Pakistan has a fertility rate of 3.6 births per woman, one of the highest in the world. Poorly educated, facing physical and sexual violence and with little to no access to information, Pakistan’s women are being asked to raise a new generation in a society that is already facing major resource constraints.

According to the PDHS, 38pc of children under the age of five in Pakistan are stunted and 23pc of children under the age of five are underweight. This means that a significant proportion of Pakistan’s future generations are growing up with a high risk of mental and physical disability.

According to the 2017 census, there are over 101 million women in Pakistan, making up almost 49pc of the country’s population. With over a 100 million Pakistani citizens facing an educational, employment, financial, physical, and emotional crisis, is it any surprise that the country continues to fall behind the rest of the world?

Also read: I’m glad Imran Khan has highlighted stunting. But there is more to it than clean water and food

It is preposterous that, faced with such a crisis, Pakistan’s elite wants to discuss and debate whether this International Monetary Fund bailout will be the last one ever, whether the country needs a commission to investigate the debt taken on in the last decade or whether a quote is attributed to Gibran or Tagore.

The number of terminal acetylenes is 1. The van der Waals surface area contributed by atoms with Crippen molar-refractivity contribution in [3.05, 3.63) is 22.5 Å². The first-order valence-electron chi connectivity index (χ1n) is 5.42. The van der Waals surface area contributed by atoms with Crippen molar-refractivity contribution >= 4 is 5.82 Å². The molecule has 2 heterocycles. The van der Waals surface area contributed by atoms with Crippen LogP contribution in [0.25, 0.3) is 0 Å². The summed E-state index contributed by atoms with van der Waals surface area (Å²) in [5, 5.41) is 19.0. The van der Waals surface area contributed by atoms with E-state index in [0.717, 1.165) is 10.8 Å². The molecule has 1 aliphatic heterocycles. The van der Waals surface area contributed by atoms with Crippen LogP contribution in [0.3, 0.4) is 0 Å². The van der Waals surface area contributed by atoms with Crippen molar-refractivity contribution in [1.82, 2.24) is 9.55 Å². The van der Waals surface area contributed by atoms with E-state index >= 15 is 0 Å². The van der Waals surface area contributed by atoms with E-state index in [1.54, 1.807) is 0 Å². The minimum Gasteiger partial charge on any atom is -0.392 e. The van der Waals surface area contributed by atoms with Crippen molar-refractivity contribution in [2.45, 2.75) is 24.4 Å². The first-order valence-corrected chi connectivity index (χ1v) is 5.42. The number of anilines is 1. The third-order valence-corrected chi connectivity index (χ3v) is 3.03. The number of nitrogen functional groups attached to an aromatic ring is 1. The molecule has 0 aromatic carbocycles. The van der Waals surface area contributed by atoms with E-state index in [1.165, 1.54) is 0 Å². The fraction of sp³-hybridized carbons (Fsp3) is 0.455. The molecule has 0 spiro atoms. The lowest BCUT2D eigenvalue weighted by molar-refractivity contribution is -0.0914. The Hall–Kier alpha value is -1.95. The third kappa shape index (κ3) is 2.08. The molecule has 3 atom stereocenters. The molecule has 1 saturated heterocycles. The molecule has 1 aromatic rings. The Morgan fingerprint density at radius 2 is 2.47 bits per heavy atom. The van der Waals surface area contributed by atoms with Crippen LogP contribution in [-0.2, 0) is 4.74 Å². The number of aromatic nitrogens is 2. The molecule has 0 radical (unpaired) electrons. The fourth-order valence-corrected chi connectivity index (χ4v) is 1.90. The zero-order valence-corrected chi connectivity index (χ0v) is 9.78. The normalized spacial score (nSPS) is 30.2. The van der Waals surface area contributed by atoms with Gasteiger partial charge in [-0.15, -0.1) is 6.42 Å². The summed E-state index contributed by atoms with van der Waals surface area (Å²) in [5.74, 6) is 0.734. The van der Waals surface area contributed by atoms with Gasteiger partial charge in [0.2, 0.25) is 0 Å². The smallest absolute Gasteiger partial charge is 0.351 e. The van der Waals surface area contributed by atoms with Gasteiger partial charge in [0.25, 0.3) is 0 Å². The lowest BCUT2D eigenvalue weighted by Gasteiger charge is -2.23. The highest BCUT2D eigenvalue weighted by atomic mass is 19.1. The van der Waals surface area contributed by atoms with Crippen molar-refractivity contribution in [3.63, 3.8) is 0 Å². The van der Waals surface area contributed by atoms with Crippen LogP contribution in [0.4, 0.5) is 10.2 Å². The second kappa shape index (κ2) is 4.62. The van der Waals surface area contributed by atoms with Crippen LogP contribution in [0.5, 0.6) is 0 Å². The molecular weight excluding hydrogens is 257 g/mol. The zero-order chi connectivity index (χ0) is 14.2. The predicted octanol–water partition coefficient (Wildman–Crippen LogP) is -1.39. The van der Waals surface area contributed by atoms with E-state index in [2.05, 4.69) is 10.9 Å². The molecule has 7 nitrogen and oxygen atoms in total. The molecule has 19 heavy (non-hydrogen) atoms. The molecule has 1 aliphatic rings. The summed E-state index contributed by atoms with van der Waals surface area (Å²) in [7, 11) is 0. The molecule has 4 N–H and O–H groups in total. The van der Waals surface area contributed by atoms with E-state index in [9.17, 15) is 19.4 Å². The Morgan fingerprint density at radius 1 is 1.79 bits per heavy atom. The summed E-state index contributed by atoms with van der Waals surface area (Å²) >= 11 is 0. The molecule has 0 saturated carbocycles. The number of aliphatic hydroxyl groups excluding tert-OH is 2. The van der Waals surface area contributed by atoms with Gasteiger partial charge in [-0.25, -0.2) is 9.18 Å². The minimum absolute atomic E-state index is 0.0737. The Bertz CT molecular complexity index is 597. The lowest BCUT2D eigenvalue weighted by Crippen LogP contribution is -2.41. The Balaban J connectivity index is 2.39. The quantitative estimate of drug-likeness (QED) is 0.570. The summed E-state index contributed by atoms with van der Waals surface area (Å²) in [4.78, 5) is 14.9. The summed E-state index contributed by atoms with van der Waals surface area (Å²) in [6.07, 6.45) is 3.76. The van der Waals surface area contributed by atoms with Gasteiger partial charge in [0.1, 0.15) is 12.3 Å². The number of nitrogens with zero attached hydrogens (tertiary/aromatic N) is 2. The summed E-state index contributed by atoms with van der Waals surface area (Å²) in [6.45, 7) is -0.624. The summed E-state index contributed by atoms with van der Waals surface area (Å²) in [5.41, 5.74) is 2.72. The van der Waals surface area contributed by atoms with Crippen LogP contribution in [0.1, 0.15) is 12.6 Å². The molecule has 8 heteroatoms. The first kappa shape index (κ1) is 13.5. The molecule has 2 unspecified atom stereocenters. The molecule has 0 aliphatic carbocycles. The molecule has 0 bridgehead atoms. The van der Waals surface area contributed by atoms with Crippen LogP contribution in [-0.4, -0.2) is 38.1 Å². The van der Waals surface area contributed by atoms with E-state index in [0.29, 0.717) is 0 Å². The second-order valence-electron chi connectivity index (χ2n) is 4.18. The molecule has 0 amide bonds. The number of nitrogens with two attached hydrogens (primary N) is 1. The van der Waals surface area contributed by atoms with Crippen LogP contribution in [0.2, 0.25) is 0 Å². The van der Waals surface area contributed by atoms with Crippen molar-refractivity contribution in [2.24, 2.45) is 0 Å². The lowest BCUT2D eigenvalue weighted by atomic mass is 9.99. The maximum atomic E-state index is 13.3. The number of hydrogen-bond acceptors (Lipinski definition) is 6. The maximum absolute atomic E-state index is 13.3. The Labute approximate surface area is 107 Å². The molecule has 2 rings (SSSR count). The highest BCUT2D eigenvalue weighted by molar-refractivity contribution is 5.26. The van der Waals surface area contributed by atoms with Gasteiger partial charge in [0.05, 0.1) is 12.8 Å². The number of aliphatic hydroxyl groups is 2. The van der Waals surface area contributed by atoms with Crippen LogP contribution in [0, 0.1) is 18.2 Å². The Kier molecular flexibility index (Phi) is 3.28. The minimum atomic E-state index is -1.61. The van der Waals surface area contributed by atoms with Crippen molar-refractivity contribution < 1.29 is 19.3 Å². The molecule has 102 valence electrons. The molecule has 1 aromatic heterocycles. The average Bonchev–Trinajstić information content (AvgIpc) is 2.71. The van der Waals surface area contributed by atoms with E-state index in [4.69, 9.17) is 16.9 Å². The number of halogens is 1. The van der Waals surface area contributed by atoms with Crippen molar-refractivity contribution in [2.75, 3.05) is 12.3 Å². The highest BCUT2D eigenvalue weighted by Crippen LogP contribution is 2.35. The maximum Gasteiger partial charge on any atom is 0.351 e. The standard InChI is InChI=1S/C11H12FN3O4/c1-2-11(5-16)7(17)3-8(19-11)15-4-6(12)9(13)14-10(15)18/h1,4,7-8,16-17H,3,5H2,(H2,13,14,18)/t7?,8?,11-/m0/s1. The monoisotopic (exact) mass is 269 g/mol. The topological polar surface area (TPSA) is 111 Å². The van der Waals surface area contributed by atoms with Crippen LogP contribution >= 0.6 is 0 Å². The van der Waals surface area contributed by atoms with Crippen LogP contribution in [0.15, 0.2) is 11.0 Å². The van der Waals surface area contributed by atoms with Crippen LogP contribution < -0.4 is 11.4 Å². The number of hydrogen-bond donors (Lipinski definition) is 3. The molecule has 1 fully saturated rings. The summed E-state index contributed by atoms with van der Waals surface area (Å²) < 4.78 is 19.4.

A volcano is bubbling under the surface and it will burst forth sooner or later. If Pakistan does not get its act together, this nuclear-armed country will find itself in a crisis unlike any faced by a nation-state in the twenty-first century.



Enjoyed this story? Share it.


Dawn
About the Author: Dawn is Pakistan's oldest and most widely read English-language newspaper.

Eastern Briefings

All you need to know about Asia


Our Eastern Briefings Newsletter presents curated stories from 22 Asian newspapers from South, Southeast and Northeast Asia.

Sign up and stay updated with the latest news.



By providing us with your email address, you agree to our Privacy Policy and Terms of Service.

View Today's Newsletter Here

Culture and society

Ayodhya verdict is silent on why Muslims must prove exclusive possession of site